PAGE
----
The Sunspel Polo Shirt

Sunspel-Polo

In Casino Royale, Daniel Craig wears a Sunspel “Riviera” polo shirt. The fitted navy polo is made from knitted cotton mesh and has a self collar, two-button placket and a breast pocket. This is the first time Bond wears a polo shirt since Thunderball, and it’s a welcome return. Craig wears the polo with khaki, jean-style, five-pocket trousers with a wide, straight leg. The cloth is most likely cotton, in a weave that’s a cross between bedford cord and a basketweave, and they are worn with a dark brown belt. The shoes are tobacco suede chukka boots.

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Navy Single-Breasted Overcoat

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With his charcoal serge suit in Die Another Day, Pierce Brosnan wears his second overcoat in the film. It is a navy full-length, single-breasted, button-three coat from Brioni. It has slanted flap pockets with a ticket pocket and four-button cuffs. Though we don’t see it from the back is most likely has a deep single vent. A navy overcoat may be the most versatile coat in a man’s wardrobe, and it looks great day or night. Bond has worn many navy overcoats throughout the series, starting with George Lazenby’s double-breasted three-quarter coat. But this is only the second time Bond wears a scarf in the series, the first being Bond’s masquerade as Sir Hilary Bray in On Her Majesty’s Secret Service. Here it’s solid grey, and he wears it draped around the neck.

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Charcoal Serge Suit

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In Die Another Day, Pierce Brosnan briefly wears a charcoal serge suit. It’s his typical Brioni button three suit with straight shoulders and roped sleeveheads. Charcoal serge is a great year-round cloth in a temperate climate. Serge is a basic four-harness twill weave with 45-degree wales on both sides. It’s great for suits and—in navy—blazers. Brosnan wears the suit with a white Brioni shirt that has a wide spread collar, double cuffs and a front placket. His mid-blue tie has a tiny pebbled or honeycomb pattern, similar to grenadine garza fina silk. But the tie’s texture is probably woven with floats instead. It’s tied in a four-in-hand knot. Brosnan enters the scene wearing an overcoat and scarf, which I will look at in more detail later.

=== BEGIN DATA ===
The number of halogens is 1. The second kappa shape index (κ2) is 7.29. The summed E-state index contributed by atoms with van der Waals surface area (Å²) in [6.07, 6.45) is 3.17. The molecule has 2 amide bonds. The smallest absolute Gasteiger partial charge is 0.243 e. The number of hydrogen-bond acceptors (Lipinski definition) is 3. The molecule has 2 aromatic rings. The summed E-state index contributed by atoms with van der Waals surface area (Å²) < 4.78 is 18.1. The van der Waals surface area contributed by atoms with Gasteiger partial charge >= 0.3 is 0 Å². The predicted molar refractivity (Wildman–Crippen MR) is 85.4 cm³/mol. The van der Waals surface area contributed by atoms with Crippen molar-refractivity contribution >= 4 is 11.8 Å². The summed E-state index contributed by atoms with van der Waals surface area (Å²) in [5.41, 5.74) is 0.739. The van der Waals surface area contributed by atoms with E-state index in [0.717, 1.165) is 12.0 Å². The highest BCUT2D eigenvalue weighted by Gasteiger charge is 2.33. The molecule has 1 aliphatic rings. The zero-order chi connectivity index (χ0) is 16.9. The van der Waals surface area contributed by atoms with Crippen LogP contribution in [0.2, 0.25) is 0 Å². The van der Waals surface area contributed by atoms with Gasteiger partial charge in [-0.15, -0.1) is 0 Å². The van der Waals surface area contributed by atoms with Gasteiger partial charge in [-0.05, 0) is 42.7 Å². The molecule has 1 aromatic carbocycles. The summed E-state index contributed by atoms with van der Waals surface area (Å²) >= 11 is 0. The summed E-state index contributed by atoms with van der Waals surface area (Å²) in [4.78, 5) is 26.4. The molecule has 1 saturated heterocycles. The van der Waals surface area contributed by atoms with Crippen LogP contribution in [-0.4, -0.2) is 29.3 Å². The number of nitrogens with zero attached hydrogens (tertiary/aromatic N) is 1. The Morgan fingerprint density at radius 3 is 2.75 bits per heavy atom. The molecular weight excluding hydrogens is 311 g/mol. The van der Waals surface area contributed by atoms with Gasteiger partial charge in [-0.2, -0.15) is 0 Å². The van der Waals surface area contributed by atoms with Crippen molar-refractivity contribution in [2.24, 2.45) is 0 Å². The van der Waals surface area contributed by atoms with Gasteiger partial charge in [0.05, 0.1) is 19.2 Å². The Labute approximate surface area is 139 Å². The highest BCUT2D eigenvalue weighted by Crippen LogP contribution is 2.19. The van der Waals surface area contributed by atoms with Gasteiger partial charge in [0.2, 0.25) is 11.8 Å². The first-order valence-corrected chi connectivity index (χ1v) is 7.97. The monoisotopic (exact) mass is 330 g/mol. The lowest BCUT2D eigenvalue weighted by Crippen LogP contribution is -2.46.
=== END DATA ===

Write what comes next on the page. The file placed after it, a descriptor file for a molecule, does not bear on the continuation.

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Leather Jacket in Combat

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In Tomorrow Never Dies Bond dresses warmly in a brown leather coat and two jumpers for the snowy Russian border. The coat is car coat length with a zip front and belted waist. The two lower patch pockets have an inverted box pleat and a flap. There is a welted slash pocket on either side of the chest, and sleeves have button-straps. Under the jacket Bond wears a dark blue, heavy wool, mock neck jumper with a zip to the neck. And under that he wears a thinner black, ribbed wool polo neck jumper. The olive trousers have cargo pockets on the sides of the upper thighs. Bond also wears black, cashmere-lined leather gloves and black boots.

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Bonhams in Knightsbridge put two of the brown leather coats up for auction on 6 March 2007, but neither coat sold. Of the two lots the first also contained the black polo neck jumper, the green combat trousers and a black ski jumper. The listing follows:

A leather jacket, black polo neck sweater, a black ski jumper and green combat trousers, the brown leather ¾ length jacket, with black acetate lining, labelled inside “Angels & Bermans, The Costumiers to the Entertainment Industry”, inscribed in an unknown hand in blue ink “1997 TOMORROW NEVER DIES PIERCE BROSNAN” with further material detail label, the black ski jumper of elasticated cotton with zip to neck, the black polo neck of pure wool, with label inside “1997 TOMORROW NEVER DIES PIERCE BROSNAN“, the khaki military style combat trousers, with military label to inside bearing various inscriptions

The black ski jumper in the lot was not used in film, and the blue jumper from the film was not part of this lot. The coats appear to be identical in both lots except the coat in the larger lot is missing the belt and the coat sold alone is described as having a lining in “heavy cotton.” Both lots were put up for auction again on 16 June 2009. The first lot including the coat, two jumpers and trousers sold for £6,000 and the second lot with just the coat sold for £1,320.